click links in text for more info
SUMMARY / RELATED TOPICS

ClearType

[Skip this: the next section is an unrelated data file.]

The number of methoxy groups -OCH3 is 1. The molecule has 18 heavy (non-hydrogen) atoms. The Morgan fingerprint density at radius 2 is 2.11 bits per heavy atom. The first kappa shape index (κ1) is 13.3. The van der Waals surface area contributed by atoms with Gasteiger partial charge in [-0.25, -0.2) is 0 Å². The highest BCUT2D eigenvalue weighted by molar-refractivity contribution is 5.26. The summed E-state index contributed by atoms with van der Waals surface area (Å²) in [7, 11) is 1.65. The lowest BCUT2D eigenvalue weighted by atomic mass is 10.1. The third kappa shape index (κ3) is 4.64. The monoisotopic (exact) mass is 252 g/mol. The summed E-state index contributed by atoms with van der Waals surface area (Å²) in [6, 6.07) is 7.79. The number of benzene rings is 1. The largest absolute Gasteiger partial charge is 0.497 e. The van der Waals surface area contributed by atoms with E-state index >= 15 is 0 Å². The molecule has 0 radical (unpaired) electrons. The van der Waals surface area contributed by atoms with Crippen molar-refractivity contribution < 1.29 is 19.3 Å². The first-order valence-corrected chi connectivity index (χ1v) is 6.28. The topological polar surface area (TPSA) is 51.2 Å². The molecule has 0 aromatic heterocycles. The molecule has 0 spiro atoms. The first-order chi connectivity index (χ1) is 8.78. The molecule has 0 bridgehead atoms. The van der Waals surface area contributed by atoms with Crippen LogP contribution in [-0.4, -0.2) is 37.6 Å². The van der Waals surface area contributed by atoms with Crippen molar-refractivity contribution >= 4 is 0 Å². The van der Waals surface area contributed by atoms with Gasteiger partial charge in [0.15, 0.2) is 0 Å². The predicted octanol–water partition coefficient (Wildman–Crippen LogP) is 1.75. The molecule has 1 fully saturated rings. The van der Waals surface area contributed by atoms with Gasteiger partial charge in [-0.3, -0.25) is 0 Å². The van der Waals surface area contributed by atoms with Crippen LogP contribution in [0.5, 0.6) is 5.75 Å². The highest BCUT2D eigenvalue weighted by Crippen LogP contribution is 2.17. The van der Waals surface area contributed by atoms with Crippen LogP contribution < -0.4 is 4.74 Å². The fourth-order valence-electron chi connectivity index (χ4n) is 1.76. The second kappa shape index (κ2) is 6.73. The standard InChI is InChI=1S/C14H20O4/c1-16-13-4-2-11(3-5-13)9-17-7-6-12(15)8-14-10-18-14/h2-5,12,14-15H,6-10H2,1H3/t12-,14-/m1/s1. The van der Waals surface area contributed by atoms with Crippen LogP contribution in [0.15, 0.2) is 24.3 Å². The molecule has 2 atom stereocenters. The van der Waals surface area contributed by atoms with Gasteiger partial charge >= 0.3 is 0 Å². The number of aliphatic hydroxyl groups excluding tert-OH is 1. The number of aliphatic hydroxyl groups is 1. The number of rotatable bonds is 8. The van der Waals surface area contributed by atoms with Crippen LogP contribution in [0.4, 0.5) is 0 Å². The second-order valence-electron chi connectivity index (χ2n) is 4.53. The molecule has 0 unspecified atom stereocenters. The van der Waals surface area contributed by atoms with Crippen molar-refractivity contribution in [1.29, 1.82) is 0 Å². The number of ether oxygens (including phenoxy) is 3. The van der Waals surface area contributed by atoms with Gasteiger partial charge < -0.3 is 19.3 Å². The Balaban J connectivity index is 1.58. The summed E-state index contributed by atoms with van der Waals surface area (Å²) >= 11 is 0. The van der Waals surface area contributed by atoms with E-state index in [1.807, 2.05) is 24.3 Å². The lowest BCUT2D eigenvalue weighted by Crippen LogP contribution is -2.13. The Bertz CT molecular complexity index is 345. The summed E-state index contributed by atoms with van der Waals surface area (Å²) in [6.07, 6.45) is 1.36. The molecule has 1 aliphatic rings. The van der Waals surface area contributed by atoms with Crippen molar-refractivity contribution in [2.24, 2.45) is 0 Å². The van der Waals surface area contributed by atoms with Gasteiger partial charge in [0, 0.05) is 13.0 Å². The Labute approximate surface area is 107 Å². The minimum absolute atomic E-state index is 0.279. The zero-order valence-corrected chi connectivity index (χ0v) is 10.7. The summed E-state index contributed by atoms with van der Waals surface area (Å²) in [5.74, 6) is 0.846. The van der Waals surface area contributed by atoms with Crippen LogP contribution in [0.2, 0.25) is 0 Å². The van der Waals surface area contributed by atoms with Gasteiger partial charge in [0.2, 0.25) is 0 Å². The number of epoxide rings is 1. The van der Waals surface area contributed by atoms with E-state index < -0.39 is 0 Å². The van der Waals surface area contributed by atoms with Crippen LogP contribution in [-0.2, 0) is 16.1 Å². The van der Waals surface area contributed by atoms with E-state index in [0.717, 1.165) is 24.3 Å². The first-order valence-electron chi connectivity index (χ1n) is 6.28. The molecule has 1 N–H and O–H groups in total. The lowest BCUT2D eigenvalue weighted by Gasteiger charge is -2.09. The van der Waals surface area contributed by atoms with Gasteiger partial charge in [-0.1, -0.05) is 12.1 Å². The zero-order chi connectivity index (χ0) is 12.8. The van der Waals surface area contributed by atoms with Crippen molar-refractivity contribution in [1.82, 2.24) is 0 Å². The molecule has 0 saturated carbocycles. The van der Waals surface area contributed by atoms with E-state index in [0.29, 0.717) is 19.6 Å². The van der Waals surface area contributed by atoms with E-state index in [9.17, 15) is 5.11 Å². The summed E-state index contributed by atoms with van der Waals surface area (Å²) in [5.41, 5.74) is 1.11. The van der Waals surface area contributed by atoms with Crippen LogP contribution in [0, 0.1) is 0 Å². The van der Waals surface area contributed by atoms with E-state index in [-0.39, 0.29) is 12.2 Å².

ClearType is Microsoft's implementation of subpixel rendering technology in rendering text in a font system. ClearType attempts to improve the appearance of text on certain types of computer display screens by sacrificing color fidelity for additional intensity variation; this trade-off is asserted to work well on LCD flat panel monitors. ClearType was first announced at the November 1998 COMDEX exhibition; the technology was first introduced in software in January 2000 as an always-on feature of Microsoft Reader, released to the public in August 2000. ClearType was changed with the introduction of DirectWrite in Windows 7. Word 2013 stopped using ClearType, because it "depends critically on the color of the background pixels", which made it difficult to give good animation performance on arbitrary backgrounds. Computer displays where the positions of individual pixels are permanently fixed – such as most modern flat panel displays – can show saw-tooth edges when displaying small, high-contrast graphic elements, such as text.